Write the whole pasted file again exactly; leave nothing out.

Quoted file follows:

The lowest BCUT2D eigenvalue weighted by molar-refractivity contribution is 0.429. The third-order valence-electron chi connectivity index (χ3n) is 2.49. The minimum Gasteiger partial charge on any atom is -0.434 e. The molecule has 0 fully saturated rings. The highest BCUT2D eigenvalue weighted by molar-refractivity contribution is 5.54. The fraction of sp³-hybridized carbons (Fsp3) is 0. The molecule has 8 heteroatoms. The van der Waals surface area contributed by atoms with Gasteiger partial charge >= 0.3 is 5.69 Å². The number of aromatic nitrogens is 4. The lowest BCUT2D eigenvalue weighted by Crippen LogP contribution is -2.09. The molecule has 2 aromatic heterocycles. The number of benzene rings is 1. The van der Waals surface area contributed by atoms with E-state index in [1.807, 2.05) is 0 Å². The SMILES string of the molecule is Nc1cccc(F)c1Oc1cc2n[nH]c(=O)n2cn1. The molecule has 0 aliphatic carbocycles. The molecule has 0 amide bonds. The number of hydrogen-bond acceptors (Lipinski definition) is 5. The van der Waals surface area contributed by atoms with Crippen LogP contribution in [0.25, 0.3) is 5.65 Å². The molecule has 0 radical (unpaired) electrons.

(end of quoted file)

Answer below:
The lowest BCUT2D eigenvalue weighted by molar-refractivity contribution is 0.429. The third-order valence-electron chi connectivity index (χ3n) is 2.49. The minimum Gasteiger partial charge on any atom is -0.434 e. The molecule has 0 fully saturated rings. The highest BCUT2D eigenvalue weighted by molar-refractivity contribution is 5.54. The fraction of sp³-hybridized carbons (Fsp3) is 0. The molecule has 8 heteroatoms. The van der Waals surface area contributed by atoms with Gasteiger partial charge >= 0.3 is 5.69 Å². The number of aromatic nitrogens is 4. The lowest BCUT2D eigenvalue weighted by Crippen LogP contribution is -2.09. The molecule has 2 aromatic heterocycles. The number of benzene rings is 1. The van der Waals surface area contributed by atoms with E-state index in [1.807, 2.05) is 0 Å². The SMILES string of the molecule is Nc1cccc(F)c1Oc1cc2n[nH]c(=O)n2cn1. The molecule has 0 aliphatic carbocycles. The molecule has 0 amide bonds. The number of hydrogen-bond acceptors (Lipinski definition) is 5. The van der Waals surface area contributed by atoms with Crippen LogP contribution in [0.25, 0.3) is 5.65 Å². The molecule has 0 radical (unpaired) electrons.